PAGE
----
Jason Jiang: “My favorite experience with Troop 2 was canoeing around Catalina Island. I was only in the 9th grade at the time, and being told you were going to row in a boat for the next three days is not the first thing you want to hear. It was a grueling experience, my arms were dying near the end, and the seasickness definitely did not help at all. The true beauty of this trip was being able to camp under the stars with friends and just talk and enjoy the camaraderie. Looking back on the experience, I’m proud to say that I accomplished this. This is something that not everyone can say they’ve done, so I’m happy that I had the opportunity to experience it.”
Bryan Han: “My favorite experience with the troop was walking through the Enchanted Valley in Washington. At the time I was in a lot of pain, because the hike to the Enchanted Valley was brutal, but it was completely worth it. When we got to the valley, I saw this amazing scene consisting of snowy mountain ranges with lush green trees and waterfalls. At night, we slept in the open under an amazing night sky lit up by stars. It took my breath away. I have great memories of this trip, and I think I will remember it for the rest of my life.”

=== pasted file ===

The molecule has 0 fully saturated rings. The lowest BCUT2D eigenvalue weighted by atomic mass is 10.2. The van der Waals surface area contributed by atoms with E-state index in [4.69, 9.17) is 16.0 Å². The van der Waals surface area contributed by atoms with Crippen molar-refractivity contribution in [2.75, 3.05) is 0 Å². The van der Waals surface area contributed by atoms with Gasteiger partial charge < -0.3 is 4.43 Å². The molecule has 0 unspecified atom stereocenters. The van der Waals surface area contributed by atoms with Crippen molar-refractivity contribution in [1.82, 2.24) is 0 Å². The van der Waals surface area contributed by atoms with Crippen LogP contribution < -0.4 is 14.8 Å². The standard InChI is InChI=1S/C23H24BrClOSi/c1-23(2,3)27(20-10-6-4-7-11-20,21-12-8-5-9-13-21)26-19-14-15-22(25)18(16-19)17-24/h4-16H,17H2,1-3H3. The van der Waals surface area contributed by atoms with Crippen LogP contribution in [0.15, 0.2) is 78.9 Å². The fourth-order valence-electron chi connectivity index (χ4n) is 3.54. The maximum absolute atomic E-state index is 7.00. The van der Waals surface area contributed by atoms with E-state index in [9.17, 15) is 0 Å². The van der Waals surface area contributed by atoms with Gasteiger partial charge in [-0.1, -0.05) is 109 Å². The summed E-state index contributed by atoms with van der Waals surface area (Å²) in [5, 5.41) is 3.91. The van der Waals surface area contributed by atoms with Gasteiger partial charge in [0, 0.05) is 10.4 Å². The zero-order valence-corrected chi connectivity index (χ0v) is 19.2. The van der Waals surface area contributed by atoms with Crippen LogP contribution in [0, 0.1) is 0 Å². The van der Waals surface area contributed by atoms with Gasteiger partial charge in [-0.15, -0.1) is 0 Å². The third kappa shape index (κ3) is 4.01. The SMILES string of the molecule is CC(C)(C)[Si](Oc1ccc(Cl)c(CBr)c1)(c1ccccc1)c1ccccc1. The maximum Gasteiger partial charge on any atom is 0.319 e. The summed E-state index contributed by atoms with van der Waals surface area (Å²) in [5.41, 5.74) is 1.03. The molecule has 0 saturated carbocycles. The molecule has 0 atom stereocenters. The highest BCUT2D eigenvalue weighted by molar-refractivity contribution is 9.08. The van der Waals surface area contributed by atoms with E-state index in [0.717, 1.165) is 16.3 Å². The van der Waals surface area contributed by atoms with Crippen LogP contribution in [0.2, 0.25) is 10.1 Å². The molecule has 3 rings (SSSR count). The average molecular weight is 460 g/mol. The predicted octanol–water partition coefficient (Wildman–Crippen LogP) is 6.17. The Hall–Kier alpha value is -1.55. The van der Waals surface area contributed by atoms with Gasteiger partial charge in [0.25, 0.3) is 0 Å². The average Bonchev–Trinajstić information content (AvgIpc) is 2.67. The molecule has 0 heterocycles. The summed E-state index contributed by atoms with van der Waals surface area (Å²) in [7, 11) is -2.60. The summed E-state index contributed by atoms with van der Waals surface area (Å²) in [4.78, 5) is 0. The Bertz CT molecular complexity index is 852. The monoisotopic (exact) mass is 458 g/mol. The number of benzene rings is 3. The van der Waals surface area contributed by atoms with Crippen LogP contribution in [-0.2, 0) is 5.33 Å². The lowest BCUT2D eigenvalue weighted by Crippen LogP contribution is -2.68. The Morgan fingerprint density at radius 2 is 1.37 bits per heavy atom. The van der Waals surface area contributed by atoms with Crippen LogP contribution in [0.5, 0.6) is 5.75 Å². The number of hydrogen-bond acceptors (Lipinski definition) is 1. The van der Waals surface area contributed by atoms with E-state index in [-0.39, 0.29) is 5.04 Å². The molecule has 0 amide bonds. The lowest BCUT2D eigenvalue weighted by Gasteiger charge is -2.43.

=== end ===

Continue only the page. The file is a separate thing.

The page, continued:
Spencer Foote: “My best Troop 2 experience was canyoneering in Zion national park. Rappelling and climbing down the canyon walls of the famous “Subway” slot canyon made me feel as if I was discovering it for the first time. Being truly isolated in the canyons and encapsulated by the beauty of the narrow corridors made me feel truly immersed in the environment. Leaving, we managed to navigate our way despite all of our paper maps being soaked with water. We finally made it out after dark. Another favorite part was enjoying my first Dairy Queen ice cream sundae the day after we survived the canyon.”
Troop 2 is one of the oldest and largest Scout troops in the western United States. In its remarkable 75 year history, Troop 2 has awarded Eagle Scout rank to 380 deserving individuals. The storied troop has traveled to Scout camps and high adventure destinations throughout the United States, and all together Troop 2 Scouts have saved more than 67 lives using CPR, water rescue, first aid, and other skills and training.